Freeman Spogli Institute for International Studies Stanford University


Photo of Ahmed Benchemsi

Ahmed Benchemsi, MPhil  
Visiting Scholar Program on Arab Reform and Democracy (former)

616 Serra Street
Encina Hall
Stanford, CA 94305

Research Interests
Grassroots democracy movements, Internet activism, political reform under street pressure

Ahmed Benchemsi is a visiting scholar at Stanford University's Program on Arab Reform and Democracy at the Center on Democracy, Development and the Rule of Law. His focus is on the democratic grassroots movement that recently burgeoned in Morocco, as in Tunisia and Egypt. Ahmed researches how and under what circumstances a handful of young Facebook activists managed to infuse democratic spirit which eventually inspired hundreds of thousands, leading them to hit the streets in massive protests. He investigates whether this actual trend will pave the way for genuine democratic reform or for the traditional political system's reconfiguration around a new balance of powers - or both.  

Before joining Stanford, Ahmed was the publisher and editor of Morocco's two best-selling newsweeklies TelQuel (French) and Nishan (Arabic), which he founded in 2001 and 2006, respectively. Covering politics, business, society and the arts, Ahmed's magazines were repeatedly cited by major media such as CNN, BBC, Al Jazeera and more, as strong advocates of democracy and secularism in the Middle East and North Africa.

Ahmed received awards from the European Union and Lebanon's Samir Kassir Foundation, notably for his work on the "Cult of personality" surrounding Morocco's King. He also published op-eds in Le Monde and Newsweek where he completed fellowships.

Ahmed received his M.Phil in Political Science in 1998 from Paris' Institut d'Etudes Politiques (aka "Sciences Po"), his M.A in Development Economics in 1995 from La Sorbonne, and his B.A in Finance in 1994 from Paris VIII University.

News around the web

In Morocco, The Arab Spring's Mixed Bounty
The Moroccan government's new strategy is to seek economic growth and curb corruption, but Ahmed Benchemsi says that could lead to a collision with entrenched interests – the elites connected to the king.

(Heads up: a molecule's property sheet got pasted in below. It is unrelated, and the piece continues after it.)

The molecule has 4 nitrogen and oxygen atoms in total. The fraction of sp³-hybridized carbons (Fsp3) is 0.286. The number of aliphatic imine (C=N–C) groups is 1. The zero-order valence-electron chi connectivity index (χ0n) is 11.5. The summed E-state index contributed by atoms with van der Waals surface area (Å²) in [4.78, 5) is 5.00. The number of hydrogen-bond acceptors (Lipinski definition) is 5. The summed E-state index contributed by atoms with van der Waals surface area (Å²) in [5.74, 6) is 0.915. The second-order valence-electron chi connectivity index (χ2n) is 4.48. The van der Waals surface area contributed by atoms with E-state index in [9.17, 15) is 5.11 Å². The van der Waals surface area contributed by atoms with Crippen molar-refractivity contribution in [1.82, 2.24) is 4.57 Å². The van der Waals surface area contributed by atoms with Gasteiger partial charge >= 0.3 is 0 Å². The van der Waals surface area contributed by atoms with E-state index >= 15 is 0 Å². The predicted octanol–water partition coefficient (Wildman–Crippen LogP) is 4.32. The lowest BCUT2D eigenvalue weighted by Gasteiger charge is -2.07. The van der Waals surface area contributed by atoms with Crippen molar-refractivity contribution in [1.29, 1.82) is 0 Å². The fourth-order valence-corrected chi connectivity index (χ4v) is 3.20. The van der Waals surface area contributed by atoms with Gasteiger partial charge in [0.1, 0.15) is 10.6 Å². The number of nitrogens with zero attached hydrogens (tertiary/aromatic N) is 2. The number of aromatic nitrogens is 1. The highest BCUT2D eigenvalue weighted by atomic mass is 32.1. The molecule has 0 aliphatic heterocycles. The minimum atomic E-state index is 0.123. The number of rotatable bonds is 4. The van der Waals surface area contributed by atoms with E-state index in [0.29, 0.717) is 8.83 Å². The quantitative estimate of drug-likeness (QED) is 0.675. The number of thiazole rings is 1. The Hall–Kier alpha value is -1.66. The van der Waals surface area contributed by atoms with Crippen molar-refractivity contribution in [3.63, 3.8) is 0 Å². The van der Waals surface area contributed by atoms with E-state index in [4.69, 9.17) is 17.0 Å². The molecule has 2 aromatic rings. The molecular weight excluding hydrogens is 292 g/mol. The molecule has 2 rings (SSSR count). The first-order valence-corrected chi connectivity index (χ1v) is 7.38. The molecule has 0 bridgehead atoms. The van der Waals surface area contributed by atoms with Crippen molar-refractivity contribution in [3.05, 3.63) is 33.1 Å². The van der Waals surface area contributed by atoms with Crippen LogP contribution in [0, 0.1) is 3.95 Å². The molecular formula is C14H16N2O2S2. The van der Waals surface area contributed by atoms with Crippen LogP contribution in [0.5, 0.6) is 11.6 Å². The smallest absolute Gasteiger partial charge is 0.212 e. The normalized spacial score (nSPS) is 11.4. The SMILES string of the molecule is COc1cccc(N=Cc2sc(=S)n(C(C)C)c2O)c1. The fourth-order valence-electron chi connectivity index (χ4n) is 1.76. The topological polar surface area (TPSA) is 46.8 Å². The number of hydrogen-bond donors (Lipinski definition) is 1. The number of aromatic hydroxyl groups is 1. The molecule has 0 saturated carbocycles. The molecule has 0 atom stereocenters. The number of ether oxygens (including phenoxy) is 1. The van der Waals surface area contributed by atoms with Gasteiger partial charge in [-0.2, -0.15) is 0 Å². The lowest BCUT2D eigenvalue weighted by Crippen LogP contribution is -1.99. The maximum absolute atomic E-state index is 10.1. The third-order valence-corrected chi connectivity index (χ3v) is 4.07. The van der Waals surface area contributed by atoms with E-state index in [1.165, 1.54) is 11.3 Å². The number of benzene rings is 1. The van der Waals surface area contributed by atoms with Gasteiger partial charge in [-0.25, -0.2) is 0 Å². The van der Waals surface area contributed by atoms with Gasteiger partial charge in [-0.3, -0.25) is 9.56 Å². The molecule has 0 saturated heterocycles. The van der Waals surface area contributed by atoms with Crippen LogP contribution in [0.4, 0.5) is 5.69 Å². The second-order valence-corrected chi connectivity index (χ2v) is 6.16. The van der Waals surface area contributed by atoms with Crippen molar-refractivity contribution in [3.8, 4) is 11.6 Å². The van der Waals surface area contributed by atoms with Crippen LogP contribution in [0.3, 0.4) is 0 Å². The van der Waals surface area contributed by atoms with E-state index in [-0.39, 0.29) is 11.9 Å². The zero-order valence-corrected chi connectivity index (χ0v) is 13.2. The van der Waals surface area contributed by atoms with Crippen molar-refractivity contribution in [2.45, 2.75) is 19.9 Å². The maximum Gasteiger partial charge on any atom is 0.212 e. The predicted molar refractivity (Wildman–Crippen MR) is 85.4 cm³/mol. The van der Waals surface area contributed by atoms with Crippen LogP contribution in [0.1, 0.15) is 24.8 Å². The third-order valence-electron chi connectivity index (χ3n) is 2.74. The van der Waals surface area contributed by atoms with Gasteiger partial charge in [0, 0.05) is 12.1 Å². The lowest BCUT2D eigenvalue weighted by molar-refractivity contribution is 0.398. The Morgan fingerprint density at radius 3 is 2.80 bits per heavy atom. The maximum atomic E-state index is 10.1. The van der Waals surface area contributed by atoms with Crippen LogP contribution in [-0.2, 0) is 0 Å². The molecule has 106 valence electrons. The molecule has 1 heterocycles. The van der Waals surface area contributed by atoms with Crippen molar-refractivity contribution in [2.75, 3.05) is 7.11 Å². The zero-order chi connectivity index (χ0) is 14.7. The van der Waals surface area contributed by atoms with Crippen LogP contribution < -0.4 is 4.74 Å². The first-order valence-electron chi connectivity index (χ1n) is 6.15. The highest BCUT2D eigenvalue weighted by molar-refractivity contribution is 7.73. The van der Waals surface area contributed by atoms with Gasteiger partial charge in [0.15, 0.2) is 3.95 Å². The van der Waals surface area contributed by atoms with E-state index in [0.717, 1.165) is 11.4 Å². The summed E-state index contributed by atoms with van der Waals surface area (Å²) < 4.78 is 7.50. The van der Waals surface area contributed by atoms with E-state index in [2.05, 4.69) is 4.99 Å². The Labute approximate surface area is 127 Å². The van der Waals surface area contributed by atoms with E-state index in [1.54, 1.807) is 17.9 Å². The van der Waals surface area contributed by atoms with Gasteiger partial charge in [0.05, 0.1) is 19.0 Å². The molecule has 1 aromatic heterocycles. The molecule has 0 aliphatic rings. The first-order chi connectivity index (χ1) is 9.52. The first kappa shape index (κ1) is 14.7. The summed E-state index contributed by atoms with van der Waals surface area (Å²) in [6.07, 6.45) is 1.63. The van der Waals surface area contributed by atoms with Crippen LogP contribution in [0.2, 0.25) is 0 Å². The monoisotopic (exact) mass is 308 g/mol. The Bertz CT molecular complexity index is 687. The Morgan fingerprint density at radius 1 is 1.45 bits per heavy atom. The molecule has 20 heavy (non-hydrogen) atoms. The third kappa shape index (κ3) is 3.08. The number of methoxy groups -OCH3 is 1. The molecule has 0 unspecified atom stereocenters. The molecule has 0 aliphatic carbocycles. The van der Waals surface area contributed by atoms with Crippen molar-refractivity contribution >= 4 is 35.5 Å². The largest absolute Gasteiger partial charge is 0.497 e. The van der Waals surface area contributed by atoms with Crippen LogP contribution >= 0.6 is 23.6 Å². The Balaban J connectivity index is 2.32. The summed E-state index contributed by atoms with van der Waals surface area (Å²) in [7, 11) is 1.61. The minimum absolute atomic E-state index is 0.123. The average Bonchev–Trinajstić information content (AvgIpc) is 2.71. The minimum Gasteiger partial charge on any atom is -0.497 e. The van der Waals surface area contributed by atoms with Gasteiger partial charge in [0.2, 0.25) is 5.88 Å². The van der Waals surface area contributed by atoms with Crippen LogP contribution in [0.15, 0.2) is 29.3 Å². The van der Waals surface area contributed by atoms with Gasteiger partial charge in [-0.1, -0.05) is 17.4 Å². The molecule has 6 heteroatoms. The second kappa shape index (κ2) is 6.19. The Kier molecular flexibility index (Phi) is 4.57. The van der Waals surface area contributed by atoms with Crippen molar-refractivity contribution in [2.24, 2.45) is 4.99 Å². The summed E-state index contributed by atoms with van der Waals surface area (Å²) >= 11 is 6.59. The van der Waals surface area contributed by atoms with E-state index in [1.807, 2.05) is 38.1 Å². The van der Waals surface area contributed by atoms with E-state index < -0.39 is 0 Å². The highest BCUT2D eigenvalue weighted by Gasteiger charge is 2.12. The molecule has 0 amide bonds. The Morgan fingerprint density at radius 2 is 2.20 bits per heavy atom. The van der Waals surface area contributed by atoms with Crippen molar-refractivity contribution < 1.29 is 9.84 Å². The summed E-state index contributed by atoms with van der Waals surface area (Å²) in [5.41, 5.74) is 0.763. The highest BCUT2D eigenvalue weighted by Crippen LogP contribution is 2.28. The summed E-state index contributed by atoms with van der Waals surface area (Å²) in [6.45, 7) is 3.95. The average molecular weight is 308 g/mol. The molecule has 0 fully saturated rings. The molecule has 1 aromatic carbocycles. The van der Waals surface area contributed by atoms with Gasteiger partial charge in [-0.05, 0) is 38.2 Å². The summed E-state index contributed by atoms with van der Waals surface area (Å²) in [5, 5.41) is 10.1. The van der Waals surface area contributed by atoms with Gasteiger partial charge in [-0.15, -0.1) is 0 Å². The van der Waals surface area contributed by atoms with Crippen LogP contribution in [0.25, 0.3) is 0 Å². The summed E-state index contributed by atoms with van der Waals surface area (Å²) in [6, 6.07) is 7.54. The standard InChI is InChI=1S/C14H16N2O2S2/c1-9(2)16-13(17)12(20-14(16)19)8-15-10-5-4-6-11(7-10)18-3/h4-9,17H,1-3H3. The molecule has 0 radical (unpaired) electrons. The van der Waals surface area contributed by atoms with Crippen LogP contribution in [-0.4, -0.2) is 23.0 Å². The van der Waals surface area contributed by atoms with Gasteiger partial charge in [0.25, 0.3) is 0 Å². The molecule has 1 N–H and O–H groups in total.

February 7, 2012 in NPR

New Morocco Constitution, Election Meant to Avoid Arab Spring-Style Uprising
Ahmed Benchemsi joins PBS Newshour's Ray Suarez for a report on Morocco's attempt at avoiding an Arab Spring-style uprising.
December 24, 2011 in PBS NewsHour

Clock is ticking against Arab autocracies, Benchemsi said
Ahmed Benchemsi, visiting scholar at the Program on Arab Reform and Democracy at the Freeman Spogli Institute for International Studies’ Center on Democracy, Development and the Rule of Law (CDDRL), delivered a talk on Thursday titled, “The Illusion of Democracy: How Morocco’s Absolute Monarchy Managed the Arab Spring.”
October 14, 2011 in The Stanford Daily

Morocco and Press Freedom: A Complicated Relationship
Ahmed Benchemsi: "In December 2006 I was invited to a regional media conference in Beirut, Lebanon. Each Arab country was represented by an independent journalist who was to sketch the situation in his country ... "
September 15, 2011 in Morocco Board News Service

Morocco's Revolutionaries: The Crazy Kids Have Grown Up
"What if we offered a prayer for the soul of bin Laden?" The question was tossed into the meeting of the February 20 Movement like a hand grenade. But the young men and women gathered in the Moroccan Labor Union ...
June 3, 2011 in TIME